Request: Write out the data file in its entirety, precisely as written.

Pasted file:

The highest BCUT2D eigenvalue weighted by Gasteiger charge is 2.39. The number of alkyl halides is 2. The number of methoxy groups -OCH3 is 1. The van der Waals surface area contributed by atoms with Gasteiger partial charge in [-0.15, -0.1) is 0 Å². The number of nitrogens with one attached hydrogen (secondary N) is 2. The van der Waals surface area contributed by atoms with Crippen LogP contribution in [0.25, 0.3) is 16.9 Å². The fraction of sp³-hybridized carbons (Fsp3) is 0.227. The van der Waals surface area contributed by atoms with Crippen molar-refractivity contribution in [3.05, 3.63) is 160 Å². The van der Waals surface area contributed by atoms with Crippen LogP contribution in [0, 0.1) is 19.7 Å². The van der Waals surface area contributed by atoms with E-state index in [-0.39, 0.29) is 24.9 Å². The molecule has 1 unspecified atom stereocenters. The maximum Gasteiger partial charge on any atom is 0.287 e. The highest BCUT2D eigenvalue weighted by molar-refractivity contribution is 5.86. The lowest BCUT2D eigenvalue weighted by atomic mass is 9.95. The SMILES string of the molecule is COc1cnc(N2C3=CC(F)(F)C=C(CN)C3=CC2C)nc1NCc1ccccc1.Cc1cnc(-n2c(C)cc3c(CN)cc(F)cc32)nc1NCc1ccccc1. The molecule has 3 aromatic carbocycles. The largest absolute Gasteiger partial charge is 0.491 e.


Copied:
The highest BCUT2D eigenvalue weighted by Gasteiger charge is 2.39. The number of alkyl halides is 2. The number of methoxy groups -OCH3 is 1. The van der Waals surface area contributed by atoms with Gasteiger partial charge in [-0.15, -0.1) is 0 Å². The number of nitrogens with one attached hydrogen (secondary N) is 2. The van der Waals surface area contributed by atoms with Crippen LogP contribution in [0.25, 0.3) is 16.9 Å². The fraction of sp³-hybridized carbons (Fsp3) is 0.227. The van der Waals surface area contributed by atoms with Crippen molar-refractivity contribution in [3.05, 3.63) is 160 Å². The van der Waals surface area contributed by atoms with Crippen LogP contribution in [0, 0.1) is 19.7 Å². The van der Waals surface area contributed by atoms with E-state index in [-0.39, 0.29) is 24.9 Å². The molecule has 1 unspecified atom stereocenters. The maximum Gasteiger partial charge on any atom is 0.287 e. The highest BCUT2D eigenvalue weighted by molar-refractivity contribution is 5.86. The lowest BCUT2D eigenvalue weighted by atomic mass is 9.95. The SMILES string of the molecule is COc1cnc(N2C3=CC(F)(F)C=C(CN)C3=CC2C)nc1NCc1ccccc1.Cc1cnc(-n2c(C)cc3c(CN)cc(F)cc32)nc1NCc1ccccc1. The molecule has 3 aromatic carbocycles. The largest absolute Gasteiger partial charge is 0.491 e.